By Philomina Attah
The Independent Corrupt Practices and Other Related Offences Commission (ICPC) has warned against project duplication.
Chairman of the commission, Prof. Bolaji Owasanoye, gave the warning at a Policy Dialogue on Corruption and Cost of Governance in Nigeria, hosted by the ICPC in Abuja, on Tuesday.
Owasanoye said that thousands of projects were repeated annually in the budget, without diligent scrutiny of need, implementation or otherwise.
He added that some projects were duplicated as annual zonal intervention projects, otherwise called constituency projects of the legislature, while also featuring as projects of the executive.
“Funding is released for both insertions without any mechanism for monitoring and evaluation and reconciliation of the funding,” he said.
Owasanoye cited the recent case of a road project executed by the Redeemed Christian Church of God (RCCG) as part of its Corporate Social Responsibility, but was also awarded as an executive project.
He said the incident rightly became the subject of an inquiry by the legislature.
“ICPC’s response to this challenge is not only to track selected projects, but we annually digitise executive and constituency projects and upload same on our website for citizen verification, through our toll free line.
“The breakdown of projects for 2021 has already been uploaded on our website and we encourage the public to become watchdogs of projects in their communities.
“We are working with the budget office to track funding of such projects as we prepare for our 2021 tracking of constituency and executive projects, ” he said.
According to the ICPC boss, the second area of concern was payroll padding and the phenomenon of ghost workers and abuse of recruitment.
He further explained that from ICPC findings in health and medical institutions, a lot of agencies still engaged in unapproved recruitment without obtaining the consent of all relevant organs of government.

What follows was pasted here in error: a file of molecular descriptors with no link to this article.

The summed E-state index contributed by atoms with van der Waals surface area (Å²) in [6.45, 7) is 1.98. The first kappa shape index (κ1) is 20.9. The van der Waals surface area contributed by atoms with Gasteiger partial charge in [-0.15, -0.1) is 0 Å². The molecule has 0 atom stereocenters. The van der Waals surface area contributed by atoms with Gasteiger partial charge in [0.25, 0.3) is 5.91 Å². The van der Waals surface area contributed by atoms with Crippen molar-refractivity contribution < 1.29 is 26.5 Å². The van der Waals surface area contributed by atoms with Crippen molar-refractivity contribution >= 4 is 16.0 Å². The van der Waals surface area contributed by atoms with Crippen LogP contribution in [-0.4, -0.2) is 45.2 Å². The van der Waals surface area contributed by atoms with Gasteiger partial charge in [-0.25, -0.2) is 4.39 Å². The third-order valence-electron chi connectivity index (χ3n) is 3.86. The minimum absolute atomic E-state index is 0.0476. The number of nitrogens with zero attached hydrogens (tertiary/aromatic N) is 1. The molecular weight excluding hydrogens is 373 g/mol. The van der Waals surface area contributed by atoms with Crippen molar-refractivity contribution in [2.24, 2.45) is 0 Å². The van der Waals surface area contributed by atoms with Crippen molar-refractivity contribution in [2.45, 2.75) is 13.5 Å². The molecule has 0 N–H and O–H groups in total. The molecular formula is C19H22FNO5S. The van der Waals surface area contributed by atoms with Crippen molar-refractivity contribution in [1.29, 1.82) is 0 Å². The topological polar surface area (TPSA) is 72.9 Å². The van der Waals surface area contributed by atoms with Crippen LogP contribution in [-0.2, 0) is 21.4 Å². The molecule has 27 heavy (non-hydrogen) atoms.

Owasanoye said it appeared that such malfeasance enjoyed the cooperation of some unscrupulous elements in the IPPIS.
“Happily, government is looking closely at this towards taking corrective measures. ICPC is a part of that process, ” he said.
Prof. Tunde Babawale, Acting Provost, Anti-corruption Academy of Nigeria (ACAN), said Nigerians across board were uncomfortable with the ever-increasing cost of governance that the country had historically experienced.
He said research findings had shown that corruption had been a major cause of the ballooning cost of governance in Nigeria.
“The essence of the policy dialogue is to exchange ideas with key stakeholders, with a view to finding a common ground and consensus on the policy matter being discussed.
“The dialogue will address this critical issue and analyse it as part of efforts to assist the commission and its academy to achieve the objectives outlined in the National Anti-Corruption Strategy (NACS).
“This includes the promotion of an improved legal, policy and regulatory environment for the fight against corruption, ” he said.
He said that there was near consensus among Nigerians that the country would make significant progress, if the wasteful practices of public officials could be curbed.
On his part, Mr Ben Akabueze, Director-General, Budget Office of the Federation, in his presentation entitled: “Reducing the Cost of Governance in Nigeria ” said that Nigeria’s system of democratic governance was considered to be very expansive and expensive.
“It is important to minimise corruption and reduce cost of governance in Nigeria on which critical steps need to be taken.
“We need to prioritise the completion of ongoing projects, to enable us reap the benefits of such projects and save variation costs, including projects that relate to matters that are the responsibilities of the state and local governments, ” he said. (NAN)